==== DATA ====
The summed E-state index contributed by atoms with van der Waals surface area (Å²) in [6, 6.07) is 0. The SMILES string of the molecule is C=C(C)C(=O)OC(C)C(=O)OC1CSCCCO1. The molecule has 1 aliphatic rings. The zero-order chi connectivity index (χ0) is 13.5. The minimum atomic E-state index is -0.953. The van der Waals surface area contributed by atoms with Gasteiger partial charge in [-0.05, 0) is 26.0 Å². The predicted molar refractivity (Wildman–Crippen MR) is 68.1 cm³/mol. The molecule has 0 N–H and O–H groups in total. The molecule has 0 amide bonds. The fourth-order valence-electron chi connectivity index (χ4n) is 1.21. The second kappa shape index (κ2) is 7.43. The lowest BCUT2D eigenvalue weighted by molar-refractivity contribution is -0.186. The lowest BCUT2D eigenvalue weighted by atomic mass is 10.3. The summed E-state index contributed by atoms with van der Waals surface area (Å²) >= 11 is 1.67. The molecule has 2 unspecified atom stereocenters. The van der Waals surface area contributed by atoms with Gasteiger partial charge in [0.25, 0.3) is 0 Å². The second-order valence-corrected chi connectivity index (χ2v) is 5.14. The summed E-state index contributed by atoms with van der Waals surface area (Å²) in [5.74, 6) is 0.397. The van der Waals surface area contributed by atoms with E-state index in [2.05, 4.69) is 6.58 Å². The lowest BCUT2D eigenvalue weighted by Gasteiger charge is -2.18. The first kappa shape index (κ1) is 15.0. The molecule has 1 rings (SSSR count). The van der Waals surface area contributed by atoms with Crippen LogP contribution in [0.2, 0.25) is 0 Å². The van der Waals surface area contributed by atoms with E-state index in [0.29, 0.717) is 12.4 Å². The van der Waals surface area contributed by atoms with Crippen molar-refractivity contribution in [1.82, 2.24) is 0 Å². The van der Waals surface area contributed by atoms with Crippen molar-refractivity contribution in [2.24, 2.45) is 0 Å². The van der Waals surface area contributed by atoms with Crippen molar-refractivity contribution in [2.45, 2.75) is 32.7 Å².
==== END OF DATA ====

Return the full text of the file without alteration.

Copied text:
The summed E-state index contributed by atoms with van der Waals surface area (Å²) in [6, 6.07) is 0. The SMILES string of the molecule is C=C(C)C(=O)OC(C)C(=O)OC1CSCCCO1. The molecule has 1 aliphatic rings. The zero-order chi connectivity index (χ0) is 13.5. The minimum atomic E-state index is -0.953. The van der Waals surface area contributed by atoms with Gasteiger partial charge in [-0.05, 0) is 26.0 Å². The predicted molar refractivity (Wildman–Crippen MR) is 68.1 cm³/mol. The molecule has 0 N–H and O–H groups in total. The molecule has 0 amide bonds. The fourth-order valence-electron chi connectivity index (χ4n) is 1.21. The second kappa shape index (κ2) is 7.43. The lowest BCUT2D eigenvalue weighted by molar-refractivity contribution is -0.186. The lowest BCUT2D eigenvalue weighted by atomic mass is 10.3. The summed E-state index contributed by atoms with van der Waals surface area (Å²) >= 11 is 1.67. The molecule has 2 unspecified atom stereocenters. The van der Waals surface area contributed by atoms with Gasteiger partial charge in [0.25, 0.3) is 0 Å². The second-order valence-corrected chi connectivity index (χ2v) is 5.14. The summed E-state index contributed by atoms with van der Waals surface area (Å²) in [5.74, 6) is 0.397. The van der Waals surface area contributed by atoms with E-state index in [2.05, 4.69) is 6.58 Å². The lowest BCUT2D eigenvalue weighted by Gasteiger charge is -2.18. The first kappa shape index (κ1) is 15.0. The molecule has 1 rings (SSSR count). The van der Waals surface area contributed by atoms with Crippen LogP contribution in [0.2, 0.25) is 0 Å². The van der Waals surface area contributed by atoms with E-state index in [0.29, 0.717) is 12.4 Å². The van der Waals surface area contributed by atoms with Crippen molar-refractivity contribution in [1.82, 2.24) is 0 Å². The van der Waals surface area contributed by atoms with Crippen molar-refractivity contribution in [2.24, 2.45) is 0 Å². The van der Waals surface area contributed by atoms with Crippen molar-refractivity contribution in [2.45, 2.75) is 32.7 Å².